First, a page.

So with no further delay, here is 2017’s list:

1: Kreator - Gods of Violence (214 points)

The fourteenth album by Kreator was eagerly awaited and the Germans did not disappoint their fans, as Vera pointed out in her review. Therefore the top spot is deserved. Combining thrash metal with harps, st 2017. Thrash metal combined with harp, bagpipes and orchestral arrangements sounds like a recipe for a musical disaster, but Kreator comes, sees and conquers.



2: Paradise Lost - Medusa (190)

Paradise Lost has been around for quite some time, almost as long as Kreator and album fifteen in almost thirty years was one of the best Paradise Lost have made. Dennis, in his review of ‘Medusa’ was impressed by: “a melancholic cocktail with the best ingredients of ‘Gothic’, ‘Shades of God’ and ‘Icon’, served in a modern fashion and with a dirty, raw and unpolished sound” Good enough to become this year’s runner up.



3: Obituary - Obituary (132)

Sjak in his review of the eponymous ninth album compares Obituary with a fine restaurant: “(…)where you’ve eaten quite a lot of times already, but where you keep returning to because of the excellent preparation of the food that is offered. You know exactly which recipes are on the menu, but they are of such high quality that it’s almost addictive.”. In other words, hardly any surprises or signs of change at Obituary, just “high-quality drawling, blunt death metal”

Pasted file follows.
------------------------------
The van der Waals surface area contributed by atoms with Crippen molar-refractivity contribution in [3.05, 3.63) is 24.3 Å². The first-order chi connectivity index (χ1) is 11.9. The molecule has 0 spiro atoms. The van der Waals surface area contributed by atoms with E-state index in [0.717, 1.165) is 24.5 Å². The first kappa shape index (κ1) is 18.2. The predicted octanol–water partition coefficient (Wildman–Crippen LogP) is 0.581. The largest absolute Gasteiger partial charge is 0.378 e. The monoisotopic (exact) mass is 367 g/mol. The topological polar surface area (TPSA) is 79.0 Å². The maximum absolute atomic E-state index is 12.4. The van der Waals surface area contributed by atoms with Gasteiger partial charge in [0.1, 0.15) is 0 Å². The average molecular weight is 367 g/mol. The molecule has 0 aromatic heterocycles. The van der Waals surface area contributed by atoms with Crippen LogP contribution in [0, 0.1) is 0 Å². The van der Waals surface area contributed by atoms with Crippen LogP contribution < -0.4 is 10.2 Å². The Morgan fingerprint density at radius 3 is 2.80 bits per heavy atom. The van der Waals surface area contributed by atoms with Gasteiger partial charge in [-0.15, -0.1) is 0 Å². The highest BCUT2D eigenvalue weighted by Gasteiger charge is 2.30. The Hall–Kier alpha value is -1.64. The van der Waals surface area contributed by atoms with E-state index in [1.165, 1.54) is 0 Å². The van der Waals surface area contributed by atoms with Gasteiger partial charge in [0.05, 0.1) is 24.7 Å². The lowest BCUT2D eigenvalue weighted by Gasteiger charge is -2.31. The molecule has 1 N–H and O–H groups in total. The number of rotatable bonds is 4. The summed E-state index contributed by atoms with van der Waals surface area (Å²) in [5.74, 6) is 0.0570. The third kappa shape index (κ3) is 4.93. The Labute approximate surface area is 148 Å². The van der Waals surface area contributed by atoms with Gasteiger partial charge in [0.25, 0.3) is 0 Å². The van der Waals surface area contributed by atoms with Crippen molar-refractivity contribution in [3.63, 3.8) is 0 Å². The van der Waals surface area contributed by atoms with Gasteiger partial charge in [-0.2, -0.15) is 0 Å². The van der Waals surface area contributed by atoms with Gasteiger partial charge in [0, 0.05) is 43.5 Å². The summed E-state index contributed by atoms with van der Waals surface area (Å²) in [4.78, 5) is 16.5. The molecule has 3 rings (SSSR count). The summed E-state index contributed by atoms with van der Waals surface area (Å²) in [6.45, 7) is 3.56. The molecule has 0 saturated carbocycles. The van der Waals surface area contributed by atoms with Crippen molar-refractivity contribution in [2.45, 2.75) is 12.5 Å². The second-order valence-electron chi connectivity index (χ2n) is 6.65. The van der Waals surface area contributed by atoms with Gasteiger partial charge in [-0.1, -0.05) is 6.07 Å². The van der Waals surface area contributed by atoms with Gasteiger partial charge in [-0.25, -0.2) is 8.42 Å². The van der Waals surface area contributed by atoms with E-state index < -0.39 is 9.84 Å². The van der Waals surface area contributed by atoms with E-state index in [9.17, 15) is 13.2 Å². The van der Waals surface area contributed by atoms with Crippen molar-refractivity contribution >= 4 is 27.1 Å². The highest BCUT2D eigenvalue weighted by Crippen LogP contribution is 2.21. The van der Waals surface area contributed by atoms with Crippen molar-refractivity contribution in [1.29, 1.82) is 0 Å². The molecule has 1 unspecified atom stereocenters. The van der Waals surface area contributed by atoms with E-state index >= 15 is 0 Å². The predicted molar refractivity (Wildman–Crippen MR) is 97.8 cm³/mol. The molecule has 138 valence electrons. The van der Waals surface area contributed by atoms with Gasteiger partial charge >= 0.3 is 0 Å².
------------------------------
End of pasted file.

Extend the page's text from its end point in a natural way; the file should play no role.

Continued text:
4: Sorcerer - The Crowning Of The Fire King (114)

Looking at their official discography, Sorcerer is a rather young, new band. ‘The Crowning Of The Fire King’ is their second album, released three years after the debut. Still these Swedes are veterans as well, just recently started their second life. Their epic doom metal (what’s in a name?) is more than okay, Pim writes in his review that closes with the remark that the recommendation that “Any metal fan (so not only doom metal fans) should listen to ‘The Crowning Of The Fire King’”



5: Sons of Apollo - Psychotic Symphony (108)

Ending fifth is a true super band built around current and old Dream Theater members. It is no surprise that the word “prog” is the one used most in Job’s review of ‘Psychotic Symphony’. A “prog fest”, with “a tremendous amount of prog for the experienced prognerd to stay seated for a while!”



The best of the rest:

6. Dool - Here Now, There Then – 106
7. Sólstafir – Berdreyminn - 97
8. Ayreon - The Source - 96
9. Septicflesh - Codex Omega - 95
10. Iced Earth – Incorruptible - 90
11. Venenum - Trance of Death - 87
12. Memoriam - For The Fallen - 86
13. Arch Enemy - Will To Power - 84
14. Ne Obliviscaris – Urn - 82
15. God Dethroned - The World Ablaze - 79
16. The Great Old Ones - EOD: A Tale Of Dark Legacy - 76
17. Immolation – Atonement - 73
18. Enslaved – E - 72
19. Cradle Of Filth - Cryptoriana – The Seductiveness of Decay - 72
20. Accept - The Rise of Chaos - 71
21. Igorrr - Savage Sinusoid - 71
22. Bell Witch - Mirror Reaper - 71
23. Satyricon - Deep Calleth Upon Deep - 69
24. Amenra - Mass VI - 67
25. Overkill - The Grinding Wheel - 66

<< previous next >>